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Thief jailed for stealing valuable parrots from Paultons Park
“WHO’S a silly boy then?”
A Hampshire man thought it was a prank to take two valuable parrots from a top attraction.
But the joke has backfired on Justin Robertson – now he and the birds are securely behind bars after he found himself up before the beak.
The breeding pair of macaws with their distinctive blue and gold plumage had been a major feature at Paultons Park, near Romsey, for eight years but, in January last year, they went missing.
Myrtle and Monty’s disappearance went unnoticed for several hours until their afternoon feeding when their keeper noticed they had gone.
Wires on their steel-framed cage had been dislodged, said prosecutor Megan Topliss.
Southampton Crown Court heard how police studied closed circuit television footage and spotted four men clambering over a security gate.
One they recognised as 34-year-old Robertson.
The macaws’ flight of freedom was, however, short-lived.
Four days later, they were back at Paultons after a woman was overheard talking about them and they were recovered from another man’s house.
The birds, worth about £3,000, were in good health.
Judge Peter Henry heard Robertson took part in a night raid on the Beaulieu organic farm shop about a month later when he acted as lookout as three accomplices raided the premises. But they activated the alarm, which was heard by a neighbour who called the police.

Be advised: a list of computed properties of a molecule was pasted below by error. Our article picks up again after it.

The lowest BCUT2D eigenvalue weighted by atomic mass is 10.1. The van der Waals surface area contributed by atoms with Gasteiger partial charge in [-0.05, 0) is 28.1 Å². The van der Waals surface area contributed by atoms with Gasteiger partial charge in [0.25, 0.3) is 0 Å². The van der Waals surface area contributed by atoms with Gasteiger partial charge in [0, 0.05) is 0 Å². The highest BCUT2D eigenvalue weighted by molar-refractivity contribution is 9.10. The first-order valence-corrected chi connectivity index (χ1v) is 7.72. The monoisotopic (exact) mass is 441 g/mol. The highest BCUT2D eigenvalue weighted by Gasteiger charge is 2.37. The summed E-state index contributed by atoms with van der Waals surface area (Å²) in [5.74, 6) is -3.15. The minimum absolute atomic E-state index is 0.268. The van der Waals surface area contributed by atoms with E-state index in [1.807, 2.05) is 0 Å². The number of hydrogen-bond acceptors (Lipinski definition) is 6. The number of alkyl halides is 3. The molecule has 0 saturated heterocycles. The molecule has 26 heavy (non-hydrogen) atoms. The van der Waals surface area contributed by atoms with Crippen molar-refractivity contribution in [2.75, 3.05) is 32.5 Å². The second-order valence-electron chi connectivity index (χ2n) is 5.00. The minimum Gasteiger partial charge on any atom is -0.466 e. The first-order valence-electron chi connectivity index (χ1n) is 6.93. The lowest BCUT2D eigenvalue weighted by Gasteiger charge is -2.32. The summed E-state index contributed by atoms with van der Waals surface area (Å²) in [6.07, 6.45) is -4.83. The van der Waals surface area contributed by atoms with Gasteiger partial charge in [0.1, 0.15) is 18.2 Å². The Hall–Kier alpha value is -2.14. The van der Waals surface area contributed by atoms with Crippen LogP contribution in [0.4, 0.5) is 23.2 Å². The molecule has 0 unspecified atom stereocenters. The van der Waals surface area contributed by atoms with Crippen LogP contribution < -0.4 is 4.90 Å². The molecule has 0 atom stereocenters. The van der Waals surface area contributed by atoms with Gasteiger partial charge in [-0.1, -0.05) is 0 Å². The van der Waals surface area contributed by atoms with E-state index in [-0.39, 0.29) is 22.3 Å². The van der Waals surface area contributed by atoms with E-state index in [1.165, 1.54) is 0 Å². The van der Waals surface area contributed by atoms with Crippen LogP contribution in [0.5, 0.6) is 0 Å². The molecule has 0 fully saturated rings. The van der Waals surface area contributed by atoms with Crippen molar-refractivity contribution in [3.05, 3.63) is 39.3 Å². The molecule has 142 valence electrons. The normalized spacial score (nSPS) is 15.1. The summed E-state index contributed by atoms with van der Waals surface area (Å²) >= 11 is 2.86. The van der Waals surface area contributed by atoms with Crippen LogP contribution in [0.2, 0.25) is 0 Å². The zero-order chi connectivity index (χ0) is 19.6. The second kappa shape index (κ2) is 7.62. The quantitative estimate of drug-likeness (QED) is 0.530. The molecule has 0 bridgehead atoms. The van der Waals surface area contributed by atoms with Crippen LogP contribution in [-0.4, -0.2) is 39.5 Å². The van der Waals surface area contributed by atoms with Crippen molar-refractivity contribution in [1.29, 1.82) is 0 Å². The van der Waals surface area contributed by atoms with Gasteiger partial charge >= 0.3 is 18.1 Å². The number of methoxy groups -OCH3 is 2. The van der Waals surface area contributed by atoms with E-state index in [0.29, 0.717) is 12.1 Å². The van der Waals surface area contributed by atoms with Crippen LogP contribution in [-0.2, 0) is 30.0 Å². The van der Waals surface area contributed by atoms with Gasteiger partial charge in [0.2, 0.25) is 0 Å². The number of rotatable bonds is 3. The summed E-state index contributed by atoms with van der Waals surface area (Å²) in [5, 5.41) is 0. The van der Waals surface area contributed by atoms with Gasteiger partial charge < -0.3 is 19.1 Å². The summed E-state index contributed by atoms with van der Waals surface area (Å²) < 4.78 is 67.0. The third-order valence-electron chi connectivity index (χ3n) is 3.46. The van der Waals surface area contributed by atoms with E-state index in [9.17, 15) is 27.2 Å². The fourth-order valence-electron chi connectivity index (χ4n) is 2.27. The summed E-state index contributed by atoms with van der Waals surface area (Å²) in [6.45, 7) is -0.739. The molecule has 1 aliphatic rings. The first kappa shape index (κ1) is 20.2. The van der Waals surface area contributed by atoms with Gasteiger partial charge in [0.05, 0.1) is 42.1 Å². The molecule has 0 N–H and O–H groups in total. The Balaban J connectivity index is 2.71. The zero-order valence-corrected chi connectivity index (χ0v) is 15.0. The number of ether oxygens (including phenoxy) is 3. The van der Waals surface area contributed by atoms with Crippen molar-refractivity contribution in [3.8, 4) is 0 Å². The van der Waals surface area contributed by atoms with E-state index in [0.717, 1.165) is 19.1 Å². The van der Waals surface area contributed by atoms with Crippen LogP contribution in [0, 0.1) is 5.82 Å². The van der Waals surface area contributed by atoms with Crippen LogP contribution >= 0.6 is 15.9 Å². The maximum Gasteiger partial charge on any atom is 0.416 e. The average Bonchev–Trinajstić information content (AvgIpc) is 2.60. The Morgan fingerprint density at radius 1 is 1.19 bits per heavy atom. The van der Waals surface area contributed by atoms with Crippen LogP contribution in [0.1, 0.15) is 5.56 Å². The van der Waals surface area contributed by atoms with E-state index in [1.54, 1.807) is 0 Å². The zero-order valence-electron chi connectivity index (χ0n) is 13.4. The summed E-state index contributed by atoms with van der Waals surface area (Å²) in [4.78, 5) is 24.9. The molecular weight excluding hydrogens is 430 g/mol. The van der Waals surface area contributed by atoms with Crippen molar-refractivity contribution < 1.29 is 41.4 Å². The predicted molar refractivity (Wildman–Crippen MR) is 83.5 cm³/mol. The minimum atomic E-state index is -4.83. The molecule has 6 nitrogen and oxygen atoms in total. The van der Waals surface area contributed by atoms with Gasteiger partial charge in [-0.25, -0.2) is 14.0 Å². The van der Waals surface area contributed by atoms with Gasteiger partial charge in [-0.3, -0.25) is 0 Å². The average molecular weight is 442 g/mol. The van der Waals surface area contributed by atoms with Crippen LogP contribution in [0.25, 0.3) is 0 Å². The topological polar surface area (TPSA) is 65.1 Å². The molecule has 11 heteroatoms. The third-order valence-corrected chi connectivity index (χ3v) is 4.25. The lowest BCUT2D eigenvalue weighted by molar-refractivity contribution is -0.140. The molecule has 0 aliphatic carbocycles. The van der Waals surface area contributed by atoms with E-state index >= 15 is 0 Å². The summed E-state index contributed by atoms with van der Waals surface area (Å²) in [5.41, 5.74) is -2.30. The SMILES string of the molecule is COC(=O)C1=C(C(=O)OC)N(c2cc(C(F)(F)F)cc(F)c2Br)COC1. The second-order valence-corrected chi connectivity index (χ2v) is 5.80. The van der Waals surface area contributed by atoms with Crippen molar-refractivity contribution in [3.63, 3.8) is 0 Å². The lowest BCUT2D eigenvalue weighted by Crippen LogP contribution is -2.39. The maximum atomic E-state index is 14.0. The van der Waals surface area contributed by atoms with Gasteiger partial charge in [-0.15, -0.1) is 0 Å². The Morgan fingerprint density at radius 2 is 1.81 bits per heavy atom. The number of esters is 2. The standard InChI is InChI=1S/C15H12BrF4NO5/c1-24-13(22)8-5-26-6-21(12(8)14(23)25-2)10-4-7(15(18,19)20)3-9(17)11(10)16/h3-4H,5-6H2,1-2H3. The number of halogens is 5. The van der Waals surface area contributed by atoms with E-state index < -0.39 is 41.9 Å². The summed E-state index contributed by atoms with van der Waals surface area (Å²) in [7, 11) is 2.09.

They passed the gang’s car going in the opposite direction and after turning round, found joints of meat lying in the road and then their car which had crashed near crossroads. Other meat was found crammed in the footwell and boot.
The stolen load, valued about £3,000, had to be destroyed because of contamination, the prosecutor added.
Robertson, of The Mill Pond, Holbury, admitted theft, burglary and three charges of failing to surrender to court.
Said to already have 28 convictions spanning 69 offences, he was jailed for 14 months.
Judge Peter Henry told him: “I don’t accept you are as unsophisticated as you say in your letter to me. You played a full part in the theft of these valuable birds which are an attraction at the park for the pleasure of the public. You didn’t turn up without planning. It was a clearly planned theft.”
In mitigation, Ian Hope said Robertson had been homeless at the time of both offences and had been led into them.
He said: “The macaws were not targeted for their value. It was something of a prank, a laugh.
The best thing which can be said is that they were recovered in good health.”